Honestly, I feel like the script does most of the work for me! That’s one of my favourite things about the show; it flows so naturally between these kind of tragic and intense emotional moments and these incredibly hilarious and ridiculous ones. I think it reflects real life, particularly being a teenager. I know at least for me, there were so many times in high school where I would be laughing at something so stupid with my friends and then crying 20 minutes later about something that probably wasn’t even that serious. Everything is just so heightened when you’re at that age.
What’s it like acting in an ensemble cast? Are there any anxieties or traits you highlight to distinguish Nathan from others?
I really feel so incredibly blessed and lucky to be part of such an astounding cast. It really feels like one big family, and everyone is so unbelievably talented, and I think that’s really pushed me to be better every day. I don’t really feel the need to try and heighten anything to distinguish Nathan from the others; every character is so raw and unique and truthful that I feel like they all stand out on their own.
The cool thing about Genera+ion is how many different, overlapping relationships each character has with other characters. For you, which relationships were the easiest and hardest to establish?
I think the hardest to establish at first was Nathan’s relationship to his twin sister Naomi. I hadn’t ever had any kind of family dynamic like that, and certainly not something as specific as being a twin. But once we got into the flow, it was so incredibly fun to explore that with Chloe. The easiest was probably Nathan’s best friend Riley. As soon as I met Chase we just really hit it off and the dynamic was so fun to play around with; she’s a real gift to work with, and she makes it very easy for me.
There’s something about the show that suggests Gen Z is thinking about the next generation, even as they’re just coming into their own. Would you agree with this sentiment? How do you think this influences your thinking in your day-to-day life?
Yeah, I’d say so. I feel like I’m in a bit of a weird place being somewhere in between millennial and Gen Z. I’ve never really felt like I quite fit into either one. But I will say Gen Z does an incredible job of trying to give the world a better future, and I try to carry that same sentiment with me. If I’m not trying to leave this world a better place than how I came into it, what am I doing really?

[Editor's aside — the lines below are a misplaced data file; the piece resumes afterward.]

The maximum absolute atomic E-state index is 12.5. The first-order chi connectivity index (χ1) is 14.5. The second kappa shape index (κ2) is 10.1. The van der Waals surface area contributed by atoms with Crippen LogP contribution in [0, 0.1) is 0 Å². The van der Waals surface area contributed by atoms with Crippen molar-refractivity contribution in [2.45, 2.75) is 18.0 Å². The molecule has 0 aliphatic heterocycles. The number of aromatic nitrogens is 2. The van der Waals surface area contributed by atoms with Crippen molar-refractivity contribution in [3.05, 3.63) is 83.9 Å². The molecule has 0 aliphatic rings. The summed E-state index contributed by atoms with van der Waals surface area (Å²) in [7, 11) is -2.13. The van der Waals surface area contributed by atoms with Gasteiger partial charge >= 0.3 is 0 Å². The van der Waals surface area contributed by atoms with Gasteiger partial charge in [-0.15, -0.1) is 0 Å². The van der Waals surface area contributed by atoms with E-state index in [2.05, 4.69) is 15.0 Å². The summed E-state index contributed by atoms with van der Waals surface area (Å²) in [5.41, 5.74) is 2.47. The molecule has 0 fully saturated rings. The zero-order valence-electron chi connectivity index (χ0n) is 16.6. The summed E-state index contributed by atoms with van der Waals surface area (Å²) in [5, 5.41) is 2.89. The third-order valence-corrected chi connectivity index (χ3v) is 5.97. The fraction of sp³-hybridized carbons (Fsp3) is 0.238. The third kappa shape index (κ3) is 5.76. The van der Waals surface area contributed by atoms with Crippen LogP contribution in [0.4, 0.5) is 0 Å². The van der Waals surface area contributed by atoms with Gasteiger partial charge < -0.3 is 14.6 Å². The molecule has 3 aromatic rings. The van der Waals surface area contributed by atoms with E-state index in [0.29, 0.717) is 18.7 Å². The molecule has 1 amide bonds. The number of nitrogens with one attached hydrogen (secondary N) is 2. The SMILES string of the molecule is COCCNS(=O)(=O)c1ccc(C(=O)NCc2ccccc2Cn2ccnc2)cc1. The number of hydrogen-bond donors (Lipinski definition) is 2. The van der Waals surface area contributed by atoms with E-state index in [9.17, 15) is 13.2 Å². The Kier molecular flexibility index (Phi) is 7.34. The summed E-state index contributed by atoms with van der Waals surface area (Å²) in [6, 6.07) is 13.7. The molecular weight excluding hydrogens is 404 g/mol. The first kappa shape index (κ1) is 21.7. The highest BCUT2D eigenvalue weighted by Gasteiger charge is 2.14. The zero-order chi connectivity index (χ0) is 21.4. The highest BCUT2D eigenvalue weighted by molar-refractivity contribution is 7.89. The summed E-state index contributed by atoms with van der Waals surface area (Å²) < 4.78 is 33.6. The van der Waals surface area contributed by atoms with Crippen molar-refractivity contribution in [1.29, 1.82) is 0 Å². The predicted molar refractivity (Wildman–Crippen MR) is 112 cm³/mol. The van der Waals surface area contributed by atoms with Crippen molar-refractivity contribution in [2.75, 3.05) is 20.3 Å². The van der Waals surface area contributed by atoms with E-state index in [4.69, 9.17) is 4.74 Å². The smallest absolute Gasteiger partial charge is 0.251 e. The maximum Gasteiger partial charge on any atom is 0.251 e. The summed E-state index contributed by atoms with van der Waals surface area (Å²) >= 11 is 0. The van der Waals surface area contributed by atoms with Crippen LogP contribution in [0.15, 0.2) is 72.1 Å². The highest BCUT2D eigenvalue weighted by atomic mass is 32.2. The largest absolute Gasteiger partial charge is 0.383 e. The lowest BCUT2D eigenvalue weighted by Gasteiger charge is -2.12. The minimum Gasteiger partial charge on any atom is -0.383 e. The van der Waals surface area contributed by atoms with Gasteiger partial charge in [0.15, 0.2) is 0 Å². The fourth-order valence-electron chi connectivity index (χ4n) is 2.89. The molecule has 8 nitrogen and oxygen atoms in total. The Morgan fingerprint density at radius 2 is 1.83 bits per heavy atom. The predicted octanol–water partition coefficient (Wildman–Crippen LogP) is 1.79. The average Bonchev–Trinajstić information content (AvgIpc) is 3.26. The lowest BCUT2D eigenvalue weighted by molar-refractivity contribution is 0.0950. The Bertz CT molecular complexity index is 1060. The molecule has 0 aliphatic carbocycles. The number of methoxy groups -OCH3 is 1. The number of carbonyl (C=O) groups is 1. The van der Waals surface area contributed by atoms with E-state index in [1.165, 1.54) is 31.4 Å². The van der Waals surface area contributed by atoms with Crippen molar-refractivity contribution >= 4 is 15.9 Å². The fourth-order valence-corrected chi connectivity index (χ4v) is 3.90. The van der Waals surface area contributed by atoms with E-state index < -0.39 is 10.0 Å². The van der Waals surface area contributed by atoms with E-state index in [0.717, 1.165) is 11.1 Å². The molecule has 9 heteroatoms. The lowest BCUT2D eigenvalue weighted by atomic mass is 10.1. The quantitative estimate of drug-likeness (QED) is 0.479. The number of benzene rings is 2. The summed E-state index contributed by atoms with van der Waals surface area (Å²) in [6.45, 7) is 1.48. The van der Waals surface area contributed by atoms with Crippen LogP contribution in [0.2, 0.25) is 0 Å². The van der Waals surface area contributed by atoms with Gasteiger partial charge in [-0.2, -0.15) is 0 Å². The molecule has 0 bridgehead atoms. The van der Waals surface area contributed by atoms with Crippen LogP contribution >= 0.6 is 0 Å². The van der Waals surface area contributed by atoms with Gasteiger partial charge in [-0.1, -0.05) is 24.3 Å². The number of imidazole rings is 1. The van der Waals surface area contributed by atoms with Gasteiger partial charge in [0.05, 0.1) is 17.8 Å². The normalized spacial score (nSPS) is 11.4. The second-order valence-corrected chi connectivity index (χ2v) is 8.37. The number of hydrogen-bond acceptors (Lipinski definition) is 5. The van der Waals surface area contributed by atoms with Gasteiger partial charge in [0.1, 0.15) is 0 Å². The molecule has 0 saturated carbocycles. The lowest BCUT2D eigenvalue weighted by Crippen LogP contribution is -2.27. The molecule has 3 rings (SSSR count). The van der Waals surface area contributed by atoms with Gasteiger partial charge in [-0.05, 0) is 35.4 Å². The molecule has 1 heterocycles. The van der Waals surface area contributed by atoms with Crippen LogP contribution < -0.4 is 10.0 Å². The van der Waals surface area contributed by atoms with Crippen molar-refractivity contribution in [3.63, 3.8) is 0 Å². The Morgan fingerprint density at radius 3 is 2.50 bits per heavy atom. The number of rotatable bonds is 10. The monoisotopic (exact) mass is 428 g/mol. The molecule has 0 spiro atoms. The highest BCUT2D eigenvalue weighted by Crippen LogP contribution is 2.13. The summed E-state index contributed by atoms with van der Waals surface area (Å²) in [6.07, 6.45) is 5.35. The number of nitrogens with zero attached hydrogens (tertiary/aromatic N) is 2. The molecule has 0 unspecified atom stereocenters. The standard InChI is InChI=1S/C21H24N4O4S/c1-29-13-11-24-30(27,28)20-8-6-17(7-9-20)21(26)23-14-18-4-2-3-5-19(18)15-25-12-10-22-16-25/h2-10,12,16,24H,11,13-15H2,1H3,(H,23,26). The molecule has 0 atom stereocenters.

Zelda and Daniel Barnz, the creators and writers of Genera+ion, have talked in depth about how creating the show was a big learning experience. What were some things you learned about the industry while creating Genera+ion? Or was filming through COVID too much of an anomaly to say?
It certainly was an anomaly to some degree, but I think I learned so much about myself as an artist and creator throughout filming. I’ve never gotten the chance to be with a character or project this long, and it’s been a pretty special process to say the least. I feel like I learn something new every day on set, honestly.
Getting your career started during the streaming and social media boom — does that overwhelm or excite you?
Oh, it terrifies me. I’d prefer to remain completely anonymous if it were up to me. I’m not really a fan of being in the spotlight. But it does create a kind of anxious excitement, so I suppose a bit of both.
What are some future projects you want to get involved in?
Anything, really. I just love to act and create. Though I have always wanted to play a part in a movie or show or something where I have to learn some kind of crazy skill that I would normally never know. It’s always exciting to me to really just throw myself into a world I know nothing about.
Genera+ion is currently streaming on HBO Max.
direction, photography + editing. Mynxii White
production. James Kristofik
fashion. Raina Silberstein
talent. Uly Schlesinger
grooming. Sonia Lee @ Exclusive Artists using Kevin Murphy
key lighting design. Tyler Hollingsworth
special thanks. Broadway Theatre Group, Ramin Delijani
words. Dayoung Lee